The most common form of glaucoma in the United States and Canada, open-angle glaucoma (OAG) is characterized by worsening sight in both eyes that usually occurs slowly and even unnoticeably. In the case of OAG, the symptoms develop so slowly that it’s not uncommon for them to go unnoticed until the person’s vision is severely deteriorated. Often, this is because one eye can be more affected than the other and the one that’s in better condition makes up for the discrepancy. With open-angle glaucoma, peripheral eyesight tends to deteriorate before the central vision.

Closed-Angle Glaucoma

Less common in the United States and Canada than OAG and affecting only one eye, closed-angle glaucoma (CAG) can come on suddenly and can even result in a medical emergency. However, CAG symptoms can also be mild and can cause blurry vision that comes and goes and is short-term. When severe, the signs of CAG can include episodes of blurred vision that last for longer periods and can include pain that’s felt around or in the eye. Some other symptoms of closed-angle glaucoma include nausea, red eyes, and seeing colorful halos around lights. If you notice that your vision is suddenly blurry, see an ophthalmologist at an eye care center right away.

Congenital Glaucoma

Occurring in infants at birth and sometimes in children and young adults, congenital glaucoma is the rarest type of this eye disease. An individual suffering from this condition may have symptoms that include eyes that water a lot and are sensitive to the light. If a child has congenital glaucoma, you may notice that she often squints, closes her eyes, or rubs her eyes. If you notice these behaviors in your baby, she should be seen by an eye doctor as soon as possible.

A Look at the Connection Between Diabetes and Eye Health

November marks the beginning of National Diabetes Month and Diabetic Eye Disease Month. These health awareness designations are intended to encourage individuals to become informed of their own health risks and the potential consequences of poorly controlled diabetes. In recognition of these designations, take the time to check the date of the last comprehensive eye exam you had at an optical center in Chicago . If it’s been more than one year, it’s time for another visit with your ophthalmologist. diabetes - eye - health

Diabetes

Diabetes is a serious disease that can lead to life-altering and life-threatening complications, including eye health problems. Diabetes occurs when the body can no longer make enough insulin or use insulin properly, which results in high blood sugar levels. Over time, high blood sugar levels can cause all sorts of damage to the body, including to the optic nerve and the tiny blood vessels in the eyes. Unfortunately, many people have diabetes or prediabetes without realizing it. In addition to making regular appointments with an ophthalmologist, consider talking to your family physician about blood glucose screenings.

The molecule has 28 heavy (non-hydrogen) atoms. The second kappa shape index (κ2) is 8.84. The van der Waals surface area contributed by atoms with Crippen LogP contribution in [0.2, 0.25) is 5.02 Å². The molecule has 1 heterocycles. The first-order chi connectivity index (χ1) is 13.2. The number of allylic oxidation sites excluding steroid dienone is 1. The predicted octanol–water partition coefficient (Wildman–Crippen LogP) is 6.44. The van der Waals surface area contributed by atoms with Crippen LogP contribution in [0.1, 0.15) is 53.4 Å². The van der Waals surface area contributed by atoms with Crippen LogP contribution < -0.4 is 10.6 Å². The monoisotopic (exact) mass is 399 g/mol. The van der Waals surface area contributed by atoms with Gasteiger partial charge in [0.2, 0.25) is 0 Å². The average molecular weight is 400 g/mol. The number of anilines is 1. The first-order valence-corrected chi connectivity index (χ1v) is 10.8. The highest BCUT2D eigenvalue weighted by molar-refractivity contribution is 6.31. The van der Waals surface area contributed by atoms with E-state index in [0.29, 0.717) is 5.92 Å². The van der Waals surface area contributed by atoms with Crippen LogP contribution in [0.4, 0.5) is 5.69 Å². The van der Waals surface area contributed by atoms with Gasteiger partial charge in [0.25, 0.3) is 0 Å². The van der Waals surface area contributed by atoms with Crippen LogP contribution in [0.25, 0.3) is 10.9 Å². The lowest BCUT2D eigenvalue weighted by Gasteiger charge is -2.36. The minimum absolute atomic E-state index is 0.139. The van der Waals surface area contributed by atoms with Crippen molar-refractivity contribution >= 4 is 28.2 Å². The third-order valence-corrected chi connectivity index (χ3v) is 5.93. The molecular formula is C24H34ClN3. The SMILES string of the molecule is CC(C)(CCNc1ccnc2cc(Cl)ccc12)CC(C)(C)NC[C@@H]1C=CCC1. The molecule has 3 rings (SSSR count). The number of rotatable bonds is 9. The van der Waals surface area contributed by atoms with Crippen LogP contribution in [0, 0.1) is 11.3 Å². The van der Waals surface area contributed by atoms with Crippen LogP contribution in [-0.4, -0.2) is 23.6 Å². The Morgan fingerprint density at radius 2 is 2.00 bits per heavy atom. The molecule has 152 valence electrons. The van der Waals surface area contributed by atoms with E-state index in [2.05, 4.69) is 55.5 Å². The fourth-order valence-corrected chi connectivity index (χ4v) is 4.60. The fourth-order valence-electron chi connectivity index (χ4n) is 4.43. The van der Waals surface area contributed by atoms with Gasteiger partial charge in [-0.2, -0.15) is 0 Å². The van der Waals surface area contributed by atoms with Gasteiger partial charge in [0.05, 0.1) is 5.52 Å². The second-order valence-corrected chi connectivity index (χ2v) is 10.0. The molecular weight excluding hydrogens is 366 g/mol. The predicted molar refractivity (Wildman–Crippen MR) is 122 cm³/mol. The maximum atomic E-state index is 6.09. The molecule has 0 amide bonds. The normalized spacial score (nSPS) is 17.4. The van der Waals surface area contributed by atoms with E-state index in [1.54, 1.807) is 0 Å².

Diabetic Retinopathy

Practicing good eye care habits is important, but so too is controlling blood glucose levels carefully. Uncontrolled diabetes greatly increases the risk of diabetic retinopathy, which causes the blood vessels in the eyes to swell, leak blood and other fluids, and close off entirely. Abnormal new blood vessels can also form; these do not work properly and they may be accompanied by scar tissue development. If you experience blurry vision or floaters, see your eye doctor promptly.

Cataracts

The lens of a healthy eye focuses light on the retina, which allows for clear vision. If the lens becomes cloudy, it cannot focus light properly and so vision becomes distorted. A cloudy area of the lens is called a cataract. Diabetes increases the risk of cataract development because high blood sugar levels can result in undesirable changes to the lens.

Glaucoma

Glaucoma is a collection of eye diseases that are strongly associated with increased intraocular pressure, or pressure within the eye. These diseases develop as damage is inflicted on the optical nerve. The longer a person lives with diabetes, the higher the risk is of developing glaucoma.

A Closer Look at Diabetic Retinopathy

For many people, seeing an eye doctor in Chicago once per year for a comprehensive eye exam is sufficient. However, if you have diabetes, your ophthalmologist may recommend that you visit the optical center more frequently for exams. This is because diabetes places you at a high risk of diabetic retinopathy. Diabetic retinopathy doesn’t cause symptoms right away, but your ophthalmologist can detect abnormal changes and explain your treatment options.

Watch this brief animation to learn more about diabetic retinopathy. It explains that this eye disease occurs as a result of abnormalities of the small blood vessels of the retina. The blood vessels can become swollen and susceptible to leakages. Some patients may also display the growth of new, abnormal blood vessels. These changes can lead to permanent vision loss.